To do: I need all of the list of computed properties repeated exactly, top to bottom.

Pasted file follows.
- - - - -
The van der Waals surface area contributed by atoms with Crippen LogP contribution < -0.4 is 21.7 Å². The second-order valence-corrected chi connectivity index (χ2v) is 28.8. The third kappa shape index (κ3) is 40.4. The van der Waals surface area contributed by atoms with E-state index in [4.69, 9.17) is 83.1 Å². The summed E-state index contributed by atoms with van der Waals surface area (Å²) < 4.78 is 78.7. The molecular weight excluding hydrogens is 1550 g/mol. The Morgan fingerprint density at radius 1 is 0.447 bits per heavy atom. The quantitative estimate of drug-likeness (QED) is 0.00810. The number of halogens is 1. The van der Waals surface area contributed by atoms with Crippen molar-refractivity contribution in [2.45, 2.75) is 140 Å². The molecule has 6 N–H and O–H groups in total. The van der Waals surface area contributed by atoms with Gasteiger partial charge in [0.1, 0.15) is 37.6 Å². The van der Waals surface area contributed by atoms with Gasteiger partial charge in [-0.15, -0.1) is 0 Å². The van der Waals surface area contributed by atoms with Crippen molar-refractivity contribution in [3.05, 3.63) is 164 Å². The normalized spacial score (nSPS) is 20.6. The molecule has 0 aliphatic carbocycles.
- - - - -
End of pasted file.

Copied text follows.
The van der Waals surface area contributed by atoms with Crippen LogP contribution < -0.4 is 21.7 Å². The second-order valence-corrected chi connectivity index (χ2v) is 28.8. The third kappa shape index (κ3) is 40.4. The van der Waals surface area contributed by atoms with E-state index in [4.69, 9.17) is 83.1 Å². The summed E-state index contributed by atoms with van der Waals surface area (Å²) < 4.78 is 78.7. The molecular weight excluding hydrogens is 1550 g/mol. The Morgan fingerprint density at radius 1 is 0.447 bits per heavy atom. The quantitative estimate of drug-likeness (QED) is 0.00810. The number of halogens is 1. The van der Waals surface area contributed by atoms with Crippen molar-refractivity contribution in [2.45, 2.75) is 140 Å². The molecule has 6 N–H and O–H groups in total. The van der Waals surface area contributed by atoms with Gasteiger partial charge in [0.1, 0.15) is 37.6 Å². The van der Waals surface area contributed by atoms with Gasteiger partial charge in [-0.15, -0.1) is 0 Å². The van der Waals surface area contributed by atoms with Crippen molar-refractivity contribution in [3.05, 3.63) is 164 Å². The normalized spacial score (nSPS) is 20.6. The molecule has 0 aliphatic carbocycles.